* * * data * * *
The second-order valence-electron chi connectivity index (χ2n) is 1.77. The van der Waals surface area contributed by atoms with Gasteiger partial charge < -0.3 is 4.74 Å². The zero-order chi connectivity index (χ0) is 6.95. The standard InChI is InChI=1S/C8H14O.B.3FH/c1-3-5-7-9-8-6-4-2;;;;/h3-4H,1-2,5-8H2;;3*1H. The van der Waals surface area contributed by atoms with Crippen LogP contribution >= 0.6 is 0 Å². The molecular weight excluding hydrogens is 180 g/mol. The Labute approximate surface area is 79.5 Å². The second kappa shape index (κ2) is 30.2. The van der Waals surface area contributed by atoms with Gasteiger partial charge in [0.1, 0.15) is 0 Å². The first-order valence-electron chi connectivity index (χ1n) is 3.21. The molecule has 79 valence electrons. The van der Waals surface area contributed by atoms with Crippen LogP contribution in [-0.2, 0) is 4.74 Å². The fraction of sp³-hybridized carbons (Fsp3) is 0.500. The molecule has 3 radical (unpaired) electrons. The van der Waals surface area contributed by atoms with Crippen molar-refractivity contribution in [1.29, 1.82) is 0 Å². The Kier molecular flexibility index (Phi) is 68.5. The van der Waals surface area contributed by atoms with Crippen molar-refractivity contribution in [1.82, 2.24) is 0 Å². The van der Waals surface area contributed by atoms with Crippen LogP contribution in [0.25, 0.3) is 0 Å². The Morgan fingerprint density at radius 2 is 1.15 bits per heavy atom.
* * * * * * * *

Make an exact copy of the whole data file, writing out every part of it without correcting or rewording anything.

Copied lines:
The second-order valence-electron chi connectivity index (χ2n) is 1.77. The van der Waals surface area contributed by atoms with Gasteiger partial charge < -0.3 is 4.74 Å². The zero-order chi connectivity index (χ0) is 6.95. The standard InChI is InChI=1S/C8H14O.B.3FH/c1-3-5-7-9-8-6-4-2;;;;/h3-4H,1-2,5-8H2;;3*1H. The van der Waals surface area contributed by atoms with Crippen LogP contribution >= 0.6 is 0 Å². The molecular weight excluding hydrogens is 180 g/mol. The Labute approximate surface area is 79.5 Å². The second kappa shape index (κ2) is 30.2. The van der Waals surface area contributed by atoms with Gasteiger partial charge in [0.1, 0.15) is 0 Å². The first-order valence-electron chi connectivity index (χ1n) is 3.21. The molecule has 79 valence electrons. The van der Waals surface area contributed by atoms with Crippen LogP contribution in [-0.2, 0) is 4.74 Å². The fraction of sp³-hybridized carbons (Fsp3) is 0.500. The molecule has 3 radical (unpaired) electrons. The van der Waals surface area contributed by atoms with Crippen molar-refractivity contribution in [1.29, 1.82) is 0 Å². The Kier molecular flexibility index (Phi) is 68.5. The van der Waals surface area contributed by atoms with Crippen molar-refractivity contribution in [1.82, 2.24) is 0 Å². The van der Waals surface area contributed by atoms with Crippen LogP contribution in [0.25, 0.3) is 0 Å². The Morgan fingerprint density at radius 2 is 1.15 bits per heavy atom.